This week's 'First of Many' features Annu Kapoor. In the 22nd edition of our exclusive series, the Dream Girl actor talks about his first film project, director Shyam Benegal's Mandi which released in 1983.
Annu Kapoor is one actor who can take the entertainment quotient of any movie several notches higher. He can be trusted with walking away with major spotlight despite the presence of the most popular actors in the same frame.
After being a part of the business for over three decades, Kapoor has delivered remarkable performances in films like Utsav, Mr India, Vicky Donor, 7 Khoon Maaf, Aitraaz, Jolly LLB 2 and the recent hit Dream Girl. To call him the unsung hero of all his films won’t be wrong.
His TV show Antakshari from the 90s can still make the millennials nostalgic, and his radio show Suhaana Safar With Annu Kapoor continues to attract listeners.
A self-proclaimed accidental actor, Annu Kapoor shares about his acting debut, Shyam Benegal directorial Mandi (1983). Here’s how he landed his first film and what he remembers of the classic movie.
1. What was your first acting project? How did the project come to you?
My first film was Mandi directed by Shyam Benegal. He saw me in a play called Ek Ruka Hua Faisla, which was made into a film later by Basu Chatterjee. Benegal was looking to cast someone for a small role, to play a doctor in the red light area. He thought of me, a boy from Delhi who would suit the part and called for me. Pankaj Kapur informed me that I was being considered for the role there and asked me to write a letter to Shyam Benegal, which I did. I would remain so grateful to Benegal that he replied back to an actor who was a nobody. Now this was a coincidence, that in the month of June, I found a message from Prakash Jha that my brother Ranjit Kapoor is calling me to Mumbai. So 37 years back, on June 29, 1982, I reached Mumbai, did a play with Om Puri, met Shyam Benegal in the midst of all this and gave an audition to Girish Karnad. That’s how I got this film.
2. What do you remember of your first day on set?
The first day is very important. I remember it was September 2, 1982 in Moula-Ali near Hyderabad. I’ll remain indebted to our director Shyam Benegal, Shabana Azmi and last but not the least, late Amrish Puri, that despite being such huge stars, they kept me in a comfort zone. Today, Amrish Puri might not be around with us, but I remember one instance. When he saw that my shoe is looking new instead of aged and used as per requirement, he picked the shoe of a nobody actor, who was just starting off, and with his own hands, scratched it using a stone to make it look aged. How can I forget that novel gesture by a senior and a great actor like Amrish ji.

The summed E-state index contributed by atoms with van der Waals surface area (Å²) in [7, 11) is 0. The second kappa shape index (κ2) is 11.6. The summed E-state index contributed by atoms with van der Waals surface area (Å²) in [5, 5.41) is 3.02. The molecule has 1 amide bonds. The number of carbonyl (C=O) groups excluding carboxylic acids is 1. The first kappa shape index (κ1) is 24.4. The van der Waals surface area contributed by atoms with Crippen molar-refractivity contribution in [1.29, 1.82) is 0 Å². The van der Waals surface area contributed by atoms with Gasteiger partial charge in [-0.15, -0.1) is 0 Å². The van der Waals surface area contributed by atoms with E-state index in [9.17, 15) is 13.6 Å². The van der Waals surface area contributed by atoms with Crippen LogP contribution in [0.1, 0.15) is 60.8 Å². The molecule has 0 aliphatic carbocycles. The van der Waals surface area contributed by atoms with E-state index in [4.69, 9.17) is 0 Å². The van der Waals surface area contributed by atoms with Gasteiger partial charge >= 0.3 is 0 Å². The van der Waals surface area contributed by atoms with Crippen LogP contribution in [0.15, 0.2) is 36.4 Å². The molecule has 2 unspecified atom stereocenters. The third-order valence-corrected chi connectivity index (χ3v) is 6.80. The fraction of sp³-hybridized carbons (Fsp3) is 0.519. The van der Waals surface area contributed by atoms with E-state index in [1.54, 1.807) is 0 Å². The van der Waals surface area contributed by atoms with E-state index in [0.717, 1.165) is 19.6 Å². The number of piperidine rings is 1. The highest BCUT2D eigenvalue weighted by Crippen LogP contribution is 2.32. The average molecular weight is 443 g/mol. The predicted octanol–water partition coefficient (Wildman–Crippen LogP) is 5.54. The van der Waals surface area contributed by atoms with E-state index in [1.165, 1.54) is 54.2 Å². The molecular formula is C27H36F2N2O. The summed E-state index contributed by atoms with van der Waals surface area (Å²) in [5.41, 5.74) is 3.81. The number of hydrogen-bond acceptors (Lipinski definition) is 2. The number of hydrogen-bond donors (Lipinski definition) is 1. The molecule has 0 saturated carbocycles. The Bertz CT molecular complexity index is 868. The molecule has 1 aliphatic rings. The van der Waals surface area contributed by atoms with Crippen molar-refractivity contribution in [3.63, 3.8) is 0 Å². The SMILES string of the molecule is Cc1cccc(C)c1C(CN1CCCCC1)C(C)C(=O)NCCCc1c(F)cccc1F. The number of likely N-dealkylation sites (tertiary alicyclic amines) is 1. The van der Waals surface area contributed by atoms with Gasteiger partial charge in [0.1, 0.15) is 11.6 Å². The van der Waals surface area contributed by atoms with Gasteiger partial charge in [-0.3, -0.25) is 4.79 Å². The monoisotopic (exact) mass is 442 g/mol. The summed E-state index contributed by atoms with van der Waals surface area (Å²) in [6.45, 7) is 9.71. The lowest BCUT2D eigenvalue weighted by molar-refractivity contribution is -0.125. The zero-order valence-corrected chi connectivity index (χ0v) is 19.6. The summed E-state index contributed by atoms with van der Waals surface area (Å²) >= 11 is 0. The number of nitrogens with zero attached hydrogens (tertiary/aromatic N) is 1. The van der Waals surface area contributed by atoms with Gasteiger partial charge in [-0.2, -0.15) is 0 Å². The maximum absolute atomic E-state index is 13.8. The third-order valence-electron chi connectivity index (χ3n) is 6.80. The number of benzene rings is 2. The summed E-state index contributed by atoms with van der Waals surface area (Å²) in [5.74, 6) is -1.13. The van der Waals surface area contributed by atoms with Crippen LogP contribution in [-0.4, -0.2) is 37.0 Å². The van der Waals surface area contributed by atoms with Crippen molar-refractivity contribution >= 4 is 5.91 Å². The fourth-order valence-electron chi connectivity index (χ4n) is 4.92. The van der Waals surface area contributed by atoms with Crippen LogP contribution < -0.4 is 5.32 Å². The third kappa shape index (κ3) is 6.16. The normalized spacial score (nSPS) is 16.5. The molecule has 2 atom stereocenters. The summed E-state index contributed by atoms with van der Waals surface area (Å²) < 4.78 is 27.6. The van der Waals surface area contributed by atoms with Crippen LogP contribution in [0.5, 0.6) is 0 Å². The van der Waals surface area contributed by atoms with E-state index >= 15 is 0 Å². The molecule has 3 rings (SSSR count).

When I was rehearsing, Shyam ji called everyone including Shabana Azmi, I don’t remember whether he called Smita Patil or not, he told everyone to look at my rehearsal. My first shot was with Ila Arun. I’ll never forget that.
3. Were you nervous? How many retakes did you take?
I don’t remember that. I was concentrating on my shot. And for an actor, it is important to have an inherent nervousness inside you so that he/she remains on-guard. That anxiety is a must, it should be a must thing for a performer. Your adrenaline should shoot. That’s very important.
4. And who were your co-stars? How was the rapport with them when you got to meet or work with them again later?
I did two Shyam Benegal films with Shabana Azmi. Then with Smita Patil, I did one Benegal film and one of Satyajit Ray. I’m a person who regards everyone, until my self-respect is not crushed. If anyone crushes that, then there’s an issue.
5. If given a chance to go back to your debut role, what’s that one thing you’d like to change or do better?
If I get a chance to go back, I won’t begin my career with a comedy role. The industry tagged me as a comedian which doesn’t match with my real self. I am a very serious person in reality. So for the past 37 years, I’m trying to carry forward that unmatched thing with me (laughs). 99 percent of the work that I’ve done has nothing to do with the real person that I am. You are making a serious man like me do comedy and I am doing it because I need to keep my kitchen running.
6. One film or role that inspired you to become an actor?
I became an actor by default. I wanted to get into IAS. I had a brilliant academic career. If my parents had money, I would’ve become an IAS officer. I never wanted to become an actor. But now that I’m here, there’s no problem. 37 years have passed and by the time I realised I’m a very bad actor and unfit for this industry, it was very late. I couldn’t go anywhere else (laughs).
(With inputs from Komal RJ Panchal)
Source: Read Full Article